Getting Started with the LilyPad Arduino USB

To program the LilyPad Arduino USB, connect it to the computer with a Micro-USB cable. Select "LilyPad Arduino USB" from the Tools > Board menu.

1.  Overview

Like the other LilyPad Arduino boards, the LilyPad Arduino USB is designed to be sewn into clothing and other fabric with conductive thread. The LilyPad Arduino can be powered either from the USB connection or a 3.7V LiPo battery. The board runs at 3.3V; applying more voltage (e.g. 5V) to its pins may damage it. If you connect a USB cable from a computer and a LiPo battery to the LilyPad, it will charge the battery. The switch on the LilyPad allows you to turn the board on or off (use the "CHG" position to turn the board off).

Similar to the Arduino Leonardo and Micro, the LilyPad Arduino uses only a single microcontroller (the Atmel ATmega32U4) to both run your sketches and communicate over USB with the computer. This means that you only need a USB cable to program the LilyPad Arduino USB (as opposed to an FTDI USB-serial adaptor as with other LilyPads) but it also means that there are some differences in the way that the USB communication works.

For information on making connections between the LilyPad Arduino and other components with conductive thread, see Leah Buechley's LilyPad Arduino tutorial.

2.  Differences from Other LilyPad Arduino Boards

The LilyPad Arduino USB uses a single processor (the ATmega32U4) to both run your sketches and communicate over USB with the computer. This provides more flexibility - for example, the board can emulate a keyboard or mouse - but it also means that the USB connection resets whenever the processor does (e.g. when you upload a new sketch).

For details on these differences, see the guide to the Arduino Leonardo and Micro. In addition, see the following section for a few differences between the LilyPad Arduino USB and the Leonardo or Micro.

3.  Differences from the Arduino Leonardo and Micro

Because it operates at 3.3V, the LilyPad Arduino USB is limited to an 8 MHz clock speed vs. 16 MHz for the Leonardo and Micro. Your sketches should behave the same on either board (e.g. delay(1000) will pause for 1 second), but it's important to correctly select the appropriate board in the boards menu. Uploading to a LilyPad Arduino USB with the board set to "Arduino Leonardo" or "Arduino Micro" will mean that your sketch won't be able to communicate over USB (and the timing of other things will be off). If this does happen, you'll need to recover using the method described in the next section.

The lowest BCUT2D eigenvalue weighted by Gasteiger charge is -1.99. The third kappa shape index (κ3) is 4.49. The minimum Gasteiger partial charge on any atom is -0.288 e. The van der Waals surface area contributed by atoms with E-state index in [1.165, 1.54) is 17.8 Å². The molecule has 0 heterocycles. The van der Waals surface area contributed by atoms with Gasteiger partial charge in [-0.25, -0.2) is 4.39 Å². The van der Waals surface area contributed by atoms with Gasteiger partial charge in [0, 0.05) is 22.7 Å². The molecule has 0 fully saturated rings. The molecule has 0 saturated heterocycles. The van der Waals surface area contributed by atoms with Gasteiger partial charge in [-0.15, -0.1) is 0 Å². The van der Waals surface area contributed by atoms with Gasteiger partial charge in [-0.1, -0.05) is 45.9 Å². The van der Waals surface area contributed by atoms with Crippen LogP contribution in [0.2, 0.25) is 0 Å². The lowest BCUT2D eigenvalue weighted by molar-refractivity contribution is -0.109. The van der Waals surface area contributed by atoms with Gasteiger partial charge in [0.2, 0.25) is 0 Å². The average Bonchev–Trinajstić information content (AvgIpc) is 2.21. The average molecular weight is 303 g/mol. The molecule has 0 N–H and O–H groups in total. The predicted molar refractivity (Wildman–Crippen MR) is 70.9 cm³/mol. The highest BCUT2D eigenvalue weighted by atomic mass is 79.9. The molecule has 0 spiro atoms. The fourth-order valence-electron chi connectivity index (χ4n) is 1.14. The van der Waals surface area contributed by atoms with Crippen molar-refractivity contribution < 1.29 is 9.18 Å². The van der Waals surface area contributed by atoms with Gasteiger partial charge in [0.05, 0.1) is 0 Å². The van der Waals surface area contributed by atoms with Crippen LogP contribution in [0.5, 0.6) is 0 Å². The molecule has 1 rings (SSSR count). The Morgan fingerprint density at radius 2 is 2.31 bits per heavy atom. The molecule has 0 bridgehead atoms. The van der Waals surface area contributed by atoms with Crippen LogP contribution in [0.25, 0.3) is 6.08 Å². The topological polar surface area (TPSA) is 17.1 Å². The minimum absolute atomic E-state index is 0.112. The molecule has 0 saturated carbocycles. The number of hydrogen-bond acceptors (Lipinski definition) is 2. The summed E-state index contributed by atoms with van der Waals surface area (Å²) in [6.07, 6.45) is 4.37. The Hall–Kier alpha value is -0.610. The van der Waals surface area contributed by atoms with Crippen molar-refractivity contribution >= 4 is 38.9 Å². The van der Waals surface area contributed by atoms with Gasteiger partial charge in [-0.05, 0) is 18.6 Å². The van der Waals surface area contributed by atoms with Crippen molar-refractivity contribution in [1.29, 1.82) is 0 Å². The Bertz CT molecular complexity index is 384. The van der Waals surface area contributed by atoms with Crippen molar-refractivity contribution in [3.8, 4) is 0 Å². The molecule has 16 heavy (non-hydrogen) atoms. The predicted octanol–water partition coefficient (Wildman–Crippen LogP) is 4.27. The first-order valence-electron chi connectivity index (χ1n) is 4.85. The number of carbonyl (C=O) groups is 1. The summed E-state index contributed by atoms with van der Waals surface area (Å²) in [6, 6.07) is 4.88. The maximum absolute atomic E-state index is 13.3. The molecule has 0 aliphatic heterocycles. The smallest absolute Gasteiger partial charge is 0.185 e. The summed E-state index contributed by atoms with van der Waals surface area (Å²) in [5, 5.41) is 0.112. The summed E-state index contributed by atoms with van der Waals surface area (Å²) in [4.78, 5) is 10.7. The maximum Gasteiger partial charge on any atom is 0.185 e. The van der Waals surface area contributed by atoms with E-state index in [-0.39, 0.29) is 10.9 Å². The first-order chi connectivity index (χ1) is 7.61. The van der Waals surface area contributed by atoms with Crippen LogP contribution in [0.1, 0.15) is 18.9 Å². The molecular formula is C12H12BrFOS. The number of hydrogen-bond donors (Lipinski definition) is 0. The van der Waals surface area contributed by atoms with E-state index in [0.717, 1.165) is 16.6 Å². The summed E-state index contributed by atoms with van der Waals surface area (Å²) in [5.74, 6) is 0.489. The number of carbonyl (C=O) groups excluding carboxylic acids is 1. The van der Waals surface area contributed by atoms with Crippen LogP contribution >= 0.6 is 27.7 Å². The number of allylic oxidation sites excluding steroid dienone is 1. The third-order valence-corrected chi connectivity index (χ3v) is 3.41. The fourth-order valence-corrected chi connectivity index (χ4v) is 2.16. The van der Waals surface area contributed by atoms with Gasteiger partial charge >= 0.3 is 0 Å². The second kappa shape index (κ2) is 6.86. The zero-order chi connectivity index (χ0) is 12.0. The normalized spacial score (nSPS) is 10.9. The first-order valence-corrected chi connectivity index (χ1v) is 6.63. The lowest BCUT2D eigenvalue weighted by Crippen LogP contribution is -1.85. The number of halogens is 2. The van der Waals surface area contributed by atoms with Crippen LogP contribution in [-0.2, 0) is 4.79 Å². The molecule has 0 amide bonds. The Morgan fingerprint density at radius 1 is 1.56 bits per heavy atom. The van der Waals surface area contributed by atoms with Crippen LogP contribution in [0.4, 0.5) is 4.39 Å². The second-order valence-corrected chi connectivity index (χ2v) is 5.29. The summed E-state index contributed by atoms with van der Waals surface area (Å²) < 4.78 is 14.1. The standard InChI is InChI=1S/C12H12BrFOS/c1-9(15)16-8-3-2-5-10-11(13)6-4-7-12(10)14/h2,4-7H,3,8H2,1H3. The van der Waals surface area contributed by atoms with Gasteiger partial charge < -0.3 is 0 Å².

4.  Uploading Sketches to the LilyPad Arduino

Typically, you'll upload to the LilyPad Arduino USB as you do with other Arduino boards: select "LilyPad Arduino USB" from the Tools > Board menu and the appropriate serial port from the Tools > Serial Port menu and press the upload button. This will reset the LilyPad, launching the bootloader, which receives the new sketch from the computer and stores it on the board. The bootloader then automatically launches the new sketch. You can tell when the bootloader is running because the on-board (pin 13) LED will fade in and out (breathe).

Sometimes, however, this automatic reset fails. This can happen, for example, if you upload a sketch to the LilyPad with a different board (e.g. the Leonardo or Micro) selected in the Tools menu. If this does happen, there's an easy fix: you can press the reset button on the LilyPad twice in quick succession to initiate the bootloader. To upload with this technique, first press the upload button in the Arduino software; then, when you see the status message "Uploading..." press the reset button twice. This should initiate the bootloader, and the Arduino software will upload your sketch. You might have to play a bit with the relative timing of pressing the upload button in the software vs. the double-press of the reset button on the board.

5.  Additional Resources

The text of the Arduino getting started guide is licensed under a Creative Commons Attribution-ShareAlike 3.0 License. Code samples in the guide are released into the public domain.